The Physical Environment and Primary Productivity of the Gulf of California
Saúl Alvarez-Borrego, José Rubén Lara-Lara, 1991. "The Physical Environment and Primary Productivity of the Gulf of California", The Gulf and Peninsular Province of the Californias, J. Paul Dauphin, Bernd R. T. Simoneit
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Hydrographic features in the Gulf of California are conducive to high productivity Waters low in oxygen and high in nutrients are very shallow, and relatively little energy is required for these nutrients to reach the euphotic zone. Upwelling occurs on the west coast during summer and is much stronger on the east coast during winter and spring. Tidal mixing is strong in the northern and inner Gulf, mainly in the region of Angel de la Guarda and Tiburon Island. It seems that moderate turbulence in the Gulf results in higher assimilation of phytoplankton than strong turbulence or stratification. Reported integrated primary productivity values are commonly >1 gC. m-2 . day-1, and may reach >4 gC. m–2 . day-1. Phytoplankton abundance tends to increase from the mouth to the interior of the Gulf, and the highest reported abundances are in the Guaymas Basin (up to >3 × 106 cells · 1-1). But integrated primary productivity values for the southern region are similar to those for the northern region because of deeper euphotic zones in the south. Because primary productivity data are scarce, it is not possible to properly describe the seasonal or interannual variability, although it seems that highest primary productivity is during spring and at the beginning of summer. There is an intense phytoplankton patchiness and great changes with time in the Gulf. El Nino events apparently do not cause decreasing primary productivity in the Gulf. In the central and northern Gulf, surface nutrient concentrations remain high during El Nino events because of strong upwelling and mixing phenomena associated with the tides. Possibly these events only affect the southern region of the Gulf, which behaves more like the open Pacific Ocean.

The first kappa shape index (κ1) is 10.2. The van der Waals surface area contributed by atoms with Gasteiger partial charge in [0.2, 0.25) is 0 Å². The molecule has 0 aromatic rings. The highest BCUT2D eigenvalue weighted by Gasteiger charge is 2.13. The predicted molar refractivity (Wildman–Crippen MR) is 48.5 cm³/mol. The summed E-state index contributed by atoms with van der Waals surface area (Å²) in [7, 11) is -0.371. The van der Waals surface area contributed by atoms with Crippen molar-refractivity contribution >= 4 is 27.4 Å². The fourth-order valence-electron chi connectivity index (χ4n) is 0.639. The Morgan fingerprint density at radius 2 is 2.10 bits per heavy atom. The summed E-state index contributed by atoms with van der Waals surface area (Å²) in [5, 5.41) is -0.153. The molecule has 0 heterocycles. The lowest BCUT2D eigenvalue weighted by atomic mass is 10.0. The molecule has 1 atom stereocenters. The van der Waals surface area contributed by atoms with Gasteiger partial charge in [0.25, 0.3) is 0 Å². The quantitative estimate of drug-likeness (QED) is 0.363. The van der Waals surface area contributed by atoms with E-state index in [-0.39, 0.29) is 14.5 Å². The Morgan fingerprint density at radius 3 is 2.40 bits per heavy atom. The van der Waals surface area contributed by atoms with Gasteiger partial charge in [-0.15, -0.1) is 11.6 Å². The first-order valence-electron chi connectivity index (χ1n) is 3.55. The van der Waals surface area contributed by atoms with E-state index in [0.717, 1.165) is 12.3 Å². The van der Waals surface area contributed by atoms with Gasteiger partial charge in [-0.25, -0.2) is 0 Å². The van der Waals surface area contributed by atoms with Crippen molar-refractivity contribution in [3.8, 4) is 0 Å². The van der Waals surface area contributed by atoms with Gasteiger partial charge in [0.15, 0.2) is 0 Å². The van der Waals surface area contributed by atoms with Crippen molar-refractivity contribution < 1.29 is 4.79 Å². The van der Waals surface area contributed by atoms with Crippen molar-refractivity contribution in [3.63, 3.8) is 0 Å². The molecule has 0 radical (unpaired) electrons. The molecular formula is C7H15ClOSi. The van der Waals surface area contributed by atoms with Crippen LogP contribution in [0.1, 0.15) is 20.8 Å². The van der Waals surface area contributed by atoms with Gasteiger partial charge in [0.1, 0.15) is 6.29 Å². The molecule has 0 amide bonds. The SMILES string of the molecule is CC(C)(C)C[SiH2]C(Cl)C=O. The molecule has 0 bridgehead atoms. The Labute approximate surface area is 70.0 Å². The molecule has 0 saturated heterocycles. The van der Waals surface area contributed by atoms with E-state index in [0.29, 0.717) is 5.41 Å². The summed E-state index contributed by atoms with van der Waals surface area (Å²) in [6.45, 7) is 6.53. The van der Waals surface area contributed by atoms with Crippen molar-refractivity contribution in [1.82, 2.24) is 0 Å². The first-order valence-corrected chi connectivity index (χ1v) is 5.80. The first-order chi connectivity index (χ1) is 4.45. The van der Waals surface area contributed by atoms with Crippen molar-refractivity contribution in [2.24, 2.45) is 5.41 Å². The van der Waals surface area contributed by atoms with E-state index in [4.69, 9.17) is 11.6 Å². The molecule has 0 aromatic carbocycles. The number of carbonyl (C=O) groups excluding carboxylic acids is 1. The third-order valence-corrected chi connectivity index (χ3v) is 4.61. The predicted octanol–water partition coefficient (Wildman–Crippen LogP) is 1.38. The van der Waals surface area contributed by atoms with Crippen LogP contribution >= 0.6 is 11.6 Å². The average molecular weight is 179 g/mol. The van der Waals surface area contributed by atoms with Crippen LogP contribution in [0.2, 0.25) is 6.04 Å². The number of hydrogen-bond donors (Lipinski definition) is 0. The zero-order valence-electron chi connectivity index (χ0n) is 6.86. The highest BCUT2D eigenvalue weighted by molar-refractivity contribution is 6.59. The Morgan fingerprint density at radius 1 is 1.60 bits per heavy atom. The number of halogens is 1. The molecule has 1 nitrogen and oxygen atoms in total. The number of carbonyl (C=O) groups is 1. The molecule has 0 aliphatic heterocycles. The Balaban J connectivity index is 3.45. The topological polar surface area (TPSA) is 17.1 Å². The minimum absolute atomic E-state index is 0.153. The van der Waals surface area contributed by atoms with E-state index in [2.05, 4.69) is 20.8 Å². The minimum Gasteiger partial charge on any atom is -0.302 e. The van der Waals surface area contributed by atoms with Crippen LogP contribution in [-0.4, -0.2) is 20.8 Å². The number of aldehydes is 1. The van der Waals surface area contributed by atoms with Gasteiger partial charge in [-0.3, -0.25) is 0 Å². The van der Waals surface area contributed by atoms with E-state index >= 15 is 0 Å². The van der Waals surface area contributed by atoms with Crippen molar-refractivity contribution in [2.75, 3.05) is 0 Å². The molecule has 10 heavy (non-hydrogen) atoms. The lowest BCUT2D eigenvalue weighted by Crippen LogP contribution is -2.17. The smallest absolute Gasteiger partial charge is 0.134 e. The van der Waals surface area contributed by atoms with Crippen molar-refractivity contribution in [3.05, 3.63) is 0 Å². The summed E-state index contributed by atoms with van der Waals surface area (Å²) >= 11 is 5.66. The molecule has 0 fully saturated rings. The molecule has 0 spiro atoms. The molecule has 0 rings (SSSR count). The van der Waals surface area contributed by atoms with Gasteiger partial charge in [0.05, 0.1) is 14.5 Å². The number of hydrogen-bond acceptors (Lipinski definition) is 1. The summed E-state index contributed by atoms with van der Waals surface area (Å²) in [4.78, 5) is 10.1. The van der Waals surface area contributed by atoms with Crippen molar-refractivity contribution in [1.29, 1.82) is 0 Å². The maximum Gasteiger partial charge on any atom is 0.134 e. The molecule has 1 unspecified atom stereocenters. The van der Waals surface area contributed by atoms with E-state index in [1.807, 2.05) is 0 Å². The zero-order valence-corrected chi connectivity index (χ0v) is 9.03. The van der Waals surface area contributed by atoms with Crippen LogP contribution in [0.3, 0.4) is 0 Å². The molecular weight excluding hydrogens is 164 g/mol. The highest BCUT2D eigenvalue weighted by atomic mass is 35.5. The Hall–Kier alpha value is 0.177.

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The Gulf of California is an excellent laboratory for studying sedimentary processes on time scales that are not resolvable in the open ocean. The high biological productivity and the unique physical character of the gulf combine to produce sedimentological processes that preserve annual phenomena. This volume is organized into six sections. Part 1 covers historical exploration of the area. Part 2 includes 5 chapters detailing information contained on the 5 fold-out maps that accompany the volume. Part 3 consists of chapters on regional geophysics and geology. Part 4 covers satellite geodesy. Part 5's seven chapters discuss physical oceanograpy, primary productivity, and sedimentology. Part 6 covers hydrothermal processes.